Exhibition & Events
EVENT - FREE ADMISSION
Maker Faire Meridian
Who are Makers? Tech enthusiasts, crafters, educators, tinkerers, hobbyists, engineers, science clubs, authors, artists, students, and entrepreneurs are all considered Makers. Maker Faires give Makers the opportunity to come together to show their projects and to talk about what they have learned. This community-based learning event inspires everyone to become a Maker, and connect with people and projects in their local community. Yet, Maker Faire is a “fair” — fun, engaging, and exciting.
We invite local youth organizations to join in the fun at the Meridian Mini Maker Faire. The Boy Scouts have participated in the event for the past two years. Some of the nationally organized groups that have participated at Maker Faires around the world include 4-H, FIRST Robotics, Girl Scouts, Boy Scouts, Boys & Girls Clubs, YMCA and YWCA.
Schools, especially those with educational programs in Engineering, Art, Science and Crafts from pre-K to college, should consider showing what they are learning and creating in school.By participating in the Meridian Mini Maker Faire local artists, community art centers and art collectives can inspire creativity and create public awareness to their programs. From Origami to watercolors, Makers share their art with visitors at Maker Faires hosted around the world.Other groups such as master gardening programs, bee clubs, and urban greening groups enjoy sharing what they are doing and learning. Drone racing leagues, LEGO user groups, amateur aviation groups, amateur radio clubs, Audubon and bird-watching groups are just a few of the many interests that find their way to a Maker Faire.
Celebrate the American Industrial Revolution: WORK
Come Experience Historic Soulé Steam Feed Works as the museum celebrates America’s Industrial Revolution. The exhibit, created in collaboration with the Smithsonian Institution Museums on Main Street program, is a key component of this celebration and illustrates the American workers’ contribution in making the country an economic and industrial giant. Industrial heritage exhibits throughout the museum celebrate the innovative and entrepreneurial spirit of Meridian, a community that thrived in spite of Sherman’s destructive campaign that destroyed the city on February 14, 1864.
Step back in time and experience how people worked in the early 20th century. Soulé Steam Feed Works is the last remaining steam engine factory in the United States and offers a glimpse at how hard people worked. Visit the 1907 belt-driven machine shop that looks much as it did prior to World War II. The foundry, complete with cupola furnace, core-making department and pattern shop. The Soulé office contains most of the original furnishings dating from the 1930s. The indoor forge provided the blacksmith with a modern means of forging iron into shapes needed at the factory. Learn about the Foundrymen, Pattern-Makers, Journeyman Machinists, and other workers that built the products sold around the world.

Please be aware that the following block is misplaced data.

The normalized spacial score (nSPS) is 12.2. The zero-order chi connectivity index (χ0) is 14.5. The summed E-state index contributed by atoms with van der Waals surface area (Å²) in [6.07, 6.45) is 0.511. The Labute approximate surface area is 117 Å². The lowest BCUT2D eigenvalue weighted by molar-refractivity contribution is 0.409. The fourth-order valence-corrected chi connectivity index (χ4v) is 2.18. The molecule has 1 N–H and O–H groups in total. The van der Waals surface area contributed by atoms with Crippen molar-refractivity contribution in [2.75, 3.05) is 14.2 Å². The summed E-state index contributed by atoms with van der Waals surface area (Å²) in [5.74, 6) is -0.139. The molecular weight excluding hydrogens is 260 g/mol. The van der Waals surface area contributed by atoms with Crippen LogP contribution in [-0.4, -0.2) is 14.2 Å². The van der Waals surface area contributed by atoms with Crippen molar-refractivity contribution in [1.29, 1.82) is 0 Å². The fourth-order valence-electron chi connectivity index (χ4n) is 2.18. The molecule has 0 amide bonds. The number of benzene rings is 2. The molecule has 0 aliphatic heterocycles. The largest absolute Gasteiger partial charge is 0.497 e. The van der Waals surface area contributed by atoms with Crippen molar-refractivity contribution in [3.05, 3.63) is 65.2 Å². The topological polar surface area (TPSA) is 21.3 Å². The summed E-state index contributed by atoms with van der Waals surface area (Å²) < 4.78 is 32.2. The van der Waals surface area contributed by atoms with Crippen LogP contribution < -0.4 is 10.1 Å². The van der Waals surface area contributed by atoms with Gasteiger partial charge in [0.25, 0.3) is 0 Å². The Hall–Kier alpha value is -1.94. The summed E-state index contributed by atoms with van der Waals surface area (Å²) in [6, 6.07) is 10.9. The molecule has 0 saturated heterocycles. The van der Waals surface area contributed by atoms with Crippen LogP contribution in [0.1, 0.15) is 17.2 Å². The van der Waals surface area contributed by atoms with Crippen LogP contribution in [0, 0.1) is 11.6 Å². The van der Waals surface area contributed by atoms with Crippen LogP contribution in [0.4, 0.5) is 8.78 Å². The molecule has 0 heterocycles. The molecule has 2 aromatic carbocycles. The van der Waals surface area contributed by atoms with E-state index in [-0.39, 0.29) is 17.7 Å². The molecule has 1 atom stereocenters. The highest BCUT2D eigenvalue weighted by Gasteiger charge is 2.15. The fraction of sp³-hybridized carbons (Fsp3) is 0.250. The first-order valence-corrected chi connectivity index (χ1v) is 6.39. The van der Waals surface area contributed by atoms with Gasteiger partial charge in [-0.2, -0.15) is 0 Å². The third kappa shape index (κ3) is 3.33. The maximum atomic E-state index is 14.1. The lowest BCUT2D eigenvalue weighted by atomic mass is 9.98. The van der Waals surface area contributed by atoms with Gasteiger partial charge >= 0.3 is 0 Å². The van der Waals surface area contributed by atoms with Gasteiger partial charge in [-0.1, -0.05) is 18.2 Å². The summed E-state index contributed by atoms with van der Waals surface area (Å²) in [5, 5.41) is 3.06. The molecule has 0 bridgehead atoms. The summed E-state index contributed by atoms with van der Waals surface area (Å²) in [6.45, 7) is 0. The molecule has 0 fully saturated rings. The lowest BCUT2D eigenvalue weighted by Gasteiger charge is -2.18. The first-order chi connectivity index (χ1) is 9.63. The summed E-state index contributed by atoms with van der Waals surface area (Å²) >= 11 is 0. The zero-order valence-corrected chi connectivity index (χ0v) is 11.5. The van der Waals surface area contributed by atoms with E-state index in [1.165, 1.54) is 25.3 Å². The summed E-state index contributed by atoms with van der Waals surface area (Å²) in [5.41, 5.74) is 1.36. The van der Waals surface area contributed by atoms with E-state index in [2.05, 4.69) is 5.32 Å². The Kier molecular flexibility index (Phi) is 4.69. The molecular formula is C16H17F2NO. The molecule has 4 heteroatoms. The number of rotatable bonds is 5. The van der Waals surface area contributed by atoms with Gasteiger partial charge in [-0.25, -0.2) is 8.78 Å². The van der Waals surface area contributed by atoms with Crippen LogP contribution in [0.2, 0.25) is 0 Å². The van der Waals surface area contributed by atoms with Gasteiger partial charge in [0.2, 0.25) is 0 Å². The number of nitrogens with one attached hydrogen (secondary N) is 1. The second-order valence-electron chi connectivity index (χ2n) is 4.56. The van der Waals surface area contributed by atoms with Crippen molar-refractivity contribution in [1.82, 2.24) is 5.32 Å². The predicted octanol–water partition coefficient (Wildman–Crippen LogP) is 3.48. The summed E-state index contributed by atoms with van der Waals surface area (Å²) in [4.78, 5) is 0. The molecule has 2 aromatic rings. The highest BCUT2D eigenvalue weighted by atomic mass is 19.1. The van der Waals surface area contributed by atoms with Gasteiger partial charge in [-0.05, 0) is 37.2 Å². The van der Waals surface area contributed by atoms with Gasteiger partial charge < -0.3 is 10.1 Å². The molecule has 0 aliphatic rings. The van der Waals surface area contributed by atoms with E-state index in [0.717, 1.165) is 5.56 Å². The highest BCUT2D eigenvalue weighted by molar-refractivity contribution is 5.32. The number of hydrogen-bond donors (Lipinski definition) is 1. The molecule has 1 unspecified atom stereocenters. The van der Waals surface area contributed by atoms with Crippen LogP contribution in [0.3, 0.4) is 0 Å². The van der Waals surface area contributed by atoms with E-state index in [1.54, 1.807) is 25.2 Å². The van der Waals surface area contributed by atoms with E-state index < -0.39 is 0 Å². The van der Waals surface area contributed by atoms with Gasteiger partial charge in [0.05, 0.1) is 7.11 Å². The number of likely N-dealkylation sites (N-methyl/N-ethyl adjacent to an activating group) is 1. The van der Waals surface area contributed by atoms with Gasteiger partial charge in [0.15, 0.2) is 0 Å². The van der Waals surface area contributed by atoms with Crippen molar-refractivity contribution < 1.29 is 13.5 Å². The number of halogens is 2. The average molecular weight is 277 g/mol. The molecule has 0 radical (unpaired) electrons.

Discover how inventor and industrialist George W. Soulé and other talented individuals contributed to the development of industry in Meridian and the Deep South. See examples of Soulé steam engines, patents and other products he designed and manufactured. Learn what natural resources from the Meridian area were used to build the great industrial cities of the northern United States. See examples steam engines that powered industry during this period and learn how steam power was important in building the nation.
Do you know Rosie the Riveter’s connection to Meridian? Find out at the Mississippi Industrial Heritage Museum and listen to the original 1940s song.
Who created the first ethnic hair product manufacturer in the world? Visit the museum and see early examples of these products.
See the most complex machine ever designed and built in the late 1800s and find out the revolution it caused in publishing at the letterpress print shop.
Two examples of the world’s only manufactured and successfully marketed rotary steam engine are on display at the museum.
Did you know that many child labor issues in the South were resolved in Meridian. Find out more at the museum.
What company town near Meridian became known at the “brightest town south of St. Louis”?
What Meridian business became the basis of one of the largest educational foundations in Mississippi?
Soulé Live Steam Festival
The founders of the Mississippi Industrial Heritage Museum and Soulé Live Steam Festival, believe that preserving and interpreting America’s industrial heritage is very important. The Soulé company closed in 2002 and was purchased by a local businessman, Jim McRae. McRae desired to preserve this important part of history. Today, only three (out of five total) similar sites have been preserved and are open to the public. Soulé Steam Feed Works historic factory site tells the story of early 20th century invention, industry and workers like no other place in America. Here visitors can see the manufacturing process from raw material to finished product. More than 100 volunteers and steam-enthusiasts work to make this museum and event possible.
The Soulé factory buildings date to the turn-of-the-20th century. Most of the original equipment and fixtures still remain in place and are in operation during the festival. The 1907 machine shop still uses the original 106’-long, belt-driven drive shaft to power equipment. As you walk through the foundry—a state-of the-art industrial building when it was built in 1917—you’ll find the Paxson Cupola Furnace, which was fired by coke and produced tons of molten iron weekly. The Pattern Shop, housed on the second floor of the foundry, is complete with antique woodworking equipment. The foundry’s core-making department is another rare feature that survives.